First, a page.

Harlemite’s Plan For El Barrio A Capital Of Latino Theater

June 10, 2014

harlem cap of lat theater1Welcome To Harlem blog posted an article regarding a East Harlem playwright who wants to make El Barrio the city’s undisputed Latino cultural center by designating an uptown theater district that would showcase four underutilized auditoriums.

“This community needs an injection of money,” said Eugene Rodriguez, a 67-year-old playwright and head of the Puerto Rican Intercultural Drama Ensemble. “We are a train ride away from Broadway. We need to get them to come uptown.”

The El Barrio Theatre Development Project, dubbed ELBA, would include the Hecksher Theatre on Fifth Ave. near 104th St.; the Red Carpet Theatre, on 124th St. and Second Ave.; the Julia De Burgos Cultural Center Theatre, on 106th St. and Lexington Ave., and the Poet’s Den Theatre on 108th St. near First Ave.

Most of the theaters are available for rental, but Rodriguez said some local groups can’t afford the space.

Rodriguez’ plan calls for $7.5 million for five years, including $2.5 million in city funding to cover theater programming, rent, capital improvements and district endowment. He has been floating the idea to local groups and investors for years, now.

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The four theaters have a combined seating capacity of 1,200; Rodriguez says they could attract 156,000 visitors to East Harlem each year, generating $4 million in ticket sales and employing roughly 200 artists and technicians.

“There are a lot of artists that are not really practicing their craft,” said Luis Cordero, founder of the Puerto Rican Institute for the Development of the Arts and Cemi Underground, who supports the plan. “By putting together a theater district, it’ll put people to work.”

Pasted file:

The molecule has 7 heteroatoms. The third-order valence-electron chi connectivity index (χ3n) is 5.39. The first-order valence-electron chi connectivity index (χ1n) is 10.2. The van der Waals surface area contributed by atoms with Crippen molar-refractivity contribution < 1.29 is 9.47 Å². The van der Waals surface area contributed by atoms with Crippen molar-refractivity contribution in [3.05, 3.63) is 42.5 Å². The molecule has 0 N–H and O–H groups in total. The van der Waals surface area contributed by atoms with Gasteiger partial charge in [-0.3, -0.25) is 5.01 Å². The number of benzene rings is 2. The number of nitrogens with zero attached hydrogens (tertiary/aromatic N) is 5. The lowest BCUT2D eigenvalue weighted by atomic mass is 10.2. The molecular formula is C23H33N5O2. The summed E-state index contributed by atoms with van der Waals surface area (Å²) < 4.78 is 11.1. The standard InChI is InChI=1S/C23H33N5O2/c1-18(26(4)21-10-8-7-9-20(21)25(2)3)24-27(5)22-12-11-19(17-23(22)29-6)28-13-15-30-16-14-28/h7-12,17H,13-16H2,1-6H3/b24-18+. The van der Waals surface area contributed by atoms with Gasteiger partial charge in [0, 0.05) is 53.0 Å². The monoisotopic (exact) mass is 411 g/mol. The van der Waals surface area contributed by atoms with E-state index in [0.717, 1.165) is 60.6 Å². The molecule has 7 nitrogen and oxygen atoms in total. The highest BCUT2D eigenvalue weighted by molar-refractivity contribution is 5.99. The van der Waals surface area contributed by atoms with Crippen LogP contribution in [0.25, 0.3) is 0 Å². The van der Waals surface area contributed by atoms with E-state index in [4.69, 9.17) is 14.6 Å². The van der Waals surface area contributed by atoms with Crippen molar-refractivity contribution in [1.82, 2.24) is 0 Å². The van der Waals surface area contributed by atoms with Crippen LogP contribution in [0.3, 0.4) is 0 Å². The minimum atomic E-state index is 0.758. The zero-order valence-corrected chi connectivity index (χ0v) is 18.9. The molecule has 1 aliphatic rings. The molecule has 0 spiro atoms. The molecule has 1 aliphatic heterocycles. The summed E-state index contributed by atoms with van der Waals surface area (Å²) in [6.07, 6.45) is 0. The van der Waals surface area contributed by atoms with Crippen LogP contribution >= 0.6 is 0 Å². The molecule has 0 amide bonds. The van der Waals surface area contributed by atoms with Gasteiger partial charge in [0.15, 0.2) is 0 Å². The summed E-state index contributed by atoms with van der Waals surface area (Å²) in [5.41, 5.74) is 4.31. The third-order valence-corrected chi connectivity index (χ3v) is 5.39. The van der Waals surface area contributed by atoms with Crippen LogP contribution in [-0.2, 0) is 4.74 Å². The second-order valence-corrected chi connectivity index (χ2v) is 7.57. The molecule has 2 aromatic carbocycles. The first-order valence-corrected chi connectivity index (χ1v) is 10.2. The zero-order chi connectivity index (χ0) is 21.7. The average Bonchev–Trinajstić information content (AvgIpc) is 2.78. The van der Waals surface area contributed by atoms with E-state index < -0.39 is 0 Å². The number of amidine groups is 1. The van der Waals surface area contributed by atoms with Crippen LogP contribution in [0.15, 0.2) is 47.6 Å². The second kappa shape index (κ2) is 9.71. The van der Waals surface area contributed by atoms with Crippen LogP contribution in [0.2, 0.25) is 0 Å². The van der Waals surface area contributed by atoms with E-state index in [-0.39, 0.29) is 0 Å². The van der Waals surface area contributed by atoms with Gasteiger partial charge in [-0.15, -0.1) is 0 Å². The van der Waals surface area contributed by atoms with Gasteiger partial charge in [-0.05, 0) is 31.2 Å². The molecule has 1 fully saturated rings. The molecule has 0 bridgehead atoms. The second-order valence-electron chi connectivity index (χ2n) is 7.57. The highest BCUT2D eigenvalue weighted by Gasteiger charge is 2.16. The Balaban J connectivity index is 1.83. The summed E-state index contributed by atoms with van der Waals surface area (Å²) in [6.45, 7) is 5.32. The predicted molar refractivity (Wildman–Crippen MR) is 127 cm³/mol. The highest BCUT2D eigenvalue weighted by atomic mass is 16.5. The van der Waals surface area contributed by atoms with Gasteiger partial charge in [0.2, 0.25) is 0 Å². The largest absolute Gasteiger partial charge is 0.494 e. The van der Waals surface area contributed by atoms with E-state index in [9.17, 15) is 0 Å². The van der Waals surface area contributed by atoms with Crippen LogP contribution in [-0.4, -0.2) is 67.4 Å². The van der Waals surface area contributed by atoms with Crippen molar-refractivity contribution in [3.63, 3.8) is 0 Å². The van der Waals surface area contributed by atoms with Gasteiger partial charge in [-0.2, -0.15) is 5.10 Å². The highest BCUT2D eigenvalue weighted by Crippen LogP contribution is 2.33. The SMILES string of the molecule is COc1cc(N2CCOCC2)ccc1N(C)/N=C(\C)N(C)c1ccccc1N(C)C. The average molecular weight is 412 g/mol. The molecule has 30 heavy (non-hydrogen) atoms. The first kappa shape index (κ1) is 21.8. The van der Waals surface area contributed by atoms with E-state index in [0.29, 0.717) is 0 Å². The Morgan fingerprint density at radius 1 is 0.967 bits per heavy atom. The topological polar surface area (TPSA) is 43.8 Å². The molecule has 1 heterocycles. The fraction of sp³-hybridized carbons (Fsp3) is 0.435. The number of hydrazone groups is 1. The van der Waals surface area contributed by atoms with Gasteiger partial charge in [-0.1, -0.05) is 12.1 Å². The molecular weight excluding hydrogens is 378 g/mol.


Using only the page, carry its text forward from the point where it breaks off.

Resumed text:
Poet’s Den executive producer and director Raphael Benavides commended the idea, but said two of the theaters lack the infrastructure — including lighting systems, a backstage and a dressing room — to hold productions. Benavides noted his theater works directly with local artists.

Rodriguez envisions a theater district that would feature shows five days per week at all four theaters through co-production agreements with writers, producers, directors and theater companies. Writing workshops would also be available.

He has been trying to sell the plan for eight years, now, and his dream remains far from becoming a reality.

He spoke with groups including the Upper Manhattan Empowerment Zone and Council Speaker Melissa Mark-Viverito, whose district includes East Harlem.

The proposal never gained steam, he said.

Breathing life back into the theaters would give local Latino artists a place to perfect their craft, Rodriguez said.

He penned a letter in April to Mayor de Blasio and the city’s Department of Cultural Affairs, calling for support of “a district that insures that the road to Broadway for Latinos passes through East Harlem.”

A spokesman for the Department of Cultural Affairs said the city does not have a formal process for designating theater districts.

Assemblyman Robert Rodriguez lauded the plan and said he hopes city and state officials and local groups will support it.

“East Harlem would stand to benefit from the increase in programing in these dramatically underutilized spaces, particularly when it is a synergy between cultural institutions and small businesses,” the lawmaker said in a statement, adding it would give youth a creative outlet.

Whatever it takes, Eugene Rodriguez said he’ll continue pushing until his idea catches on.

“This is a waste,” he said of the underutilized theaters including two that are city-owned: the Hecksher Theatre and and the Julia de Buros Cultural Center Theatre. “We can find the Broadway-quality shows, and then pump money back into the district.”

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